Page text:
Activity hub set to climb high after investment; leisure.
Byline: coreena ford email@example.com
APS350,000 investment has given a County Durham climbing facility a major lift and created a raft of jobs.
ROF 59 activity centre on Aycliffe Business Park, which is owned by local businessman John Finley, has spent the cash to re-launch its climbing area with five new elements.
Entre-Prises, based in Lancashire, has been enlisted to install the new climbing facilities, for people of all abilities, with help of local climbing consultant Nick Pilling from Mountain Activity Company (MAC).
And the four-month programme has created two new full-time and 10 part-time roles at ROF 59 after the closure of Rock Antics earlier this year.
Adventure walls, speed climbing walls, a tower climbing area, mosaic climbing walls and bouldering are all now available at ROF 59, with courses and party bookings available next month.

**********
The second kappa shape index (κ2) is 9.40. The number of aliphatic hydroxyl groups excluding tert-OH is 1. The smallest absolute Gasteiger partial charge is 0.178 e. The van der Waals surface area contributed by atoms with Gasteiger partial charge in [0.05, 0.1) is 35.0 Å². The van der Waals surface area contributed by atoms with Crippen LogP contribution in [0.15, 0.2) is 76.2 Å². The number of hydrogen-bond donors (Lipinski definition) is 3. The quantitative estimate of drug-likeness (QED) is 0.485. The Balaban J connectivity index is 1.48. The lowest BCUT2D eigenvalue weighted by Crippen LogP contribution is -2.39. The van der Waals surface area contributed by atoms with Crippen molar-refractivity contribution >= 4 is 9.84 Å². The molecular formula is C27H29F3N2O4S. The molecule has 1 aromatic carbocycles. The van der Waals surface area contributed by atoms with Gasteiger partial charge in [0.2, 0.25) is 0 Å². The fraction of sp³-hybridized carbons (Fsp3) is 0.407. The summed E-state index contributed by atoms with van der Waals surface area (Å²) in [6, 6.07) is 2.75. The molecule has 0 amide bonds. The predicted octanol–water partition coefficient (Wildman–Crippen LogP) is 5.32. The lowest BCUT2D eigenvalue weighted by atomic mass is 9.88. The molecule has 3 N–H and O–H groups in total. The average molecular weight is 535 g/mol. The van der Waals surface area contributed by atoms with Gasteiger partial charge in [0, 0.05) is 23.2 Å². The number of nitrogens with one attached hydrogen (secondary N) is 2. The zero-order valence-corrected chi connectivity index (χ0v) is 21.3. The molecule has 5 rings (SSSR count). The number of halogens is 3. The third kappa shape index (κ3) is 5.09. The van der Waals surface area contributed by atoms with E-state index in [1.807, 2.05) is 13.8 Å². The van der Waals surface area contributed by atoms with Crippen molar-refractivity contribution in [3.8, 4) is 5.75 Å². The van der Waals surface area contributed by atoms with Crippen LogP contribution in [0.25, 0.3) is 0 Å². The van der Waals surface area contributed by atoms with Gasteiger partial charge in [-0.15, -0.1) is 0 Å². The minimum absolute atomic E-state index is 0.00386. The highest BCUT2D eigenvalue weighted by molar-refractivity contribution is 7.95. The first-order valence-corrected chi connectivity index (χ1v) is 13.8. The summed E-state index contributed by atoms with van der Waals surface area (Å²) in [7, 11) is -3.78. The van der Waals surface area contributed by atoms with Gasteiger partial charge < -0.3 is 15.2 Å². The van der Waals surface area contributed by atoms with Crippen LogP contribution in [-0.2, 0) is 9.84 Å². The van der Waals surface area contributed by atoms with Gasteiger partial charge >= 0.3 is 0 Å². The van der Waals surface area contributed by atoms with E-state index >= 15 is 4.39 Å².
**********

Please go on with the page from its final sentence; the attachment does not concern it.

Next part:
ROF 59 has also appointed Matthew Breadin as its new lead climbing instructor.
Mr Finley said: "It has been a long project and months in the making but we've been determined to make it a climbing facility to attract people of all abilities, and we're delighted with the end result.
"In Entre-Prises we've used the world's leading manufacturer of climbing walls and holds, and together with the expert guidance of local climbing consultant Nick Pilling we're confident we've created something really special for people who either love climbing, or want to try it out."
ROF 59 originally opened in September 2015 after a PS1.1m investment, rejuvenating the old Presswork Metals building and former World War II munitions factory into a 21st Century entertainment and leisure venue.
The 70,000 sq ft centre also includes the Blitz restaurant and Bunker bar and lounge, named in homage to the building's association with the War.
We're confident we've created something really special for people who either love climbing, or want to try it outJohn Finley
Finley Leisure managing director John Finley with ROF 59 lead climbing instructor Matthew Breadin (left) and consultant Nick Pilling.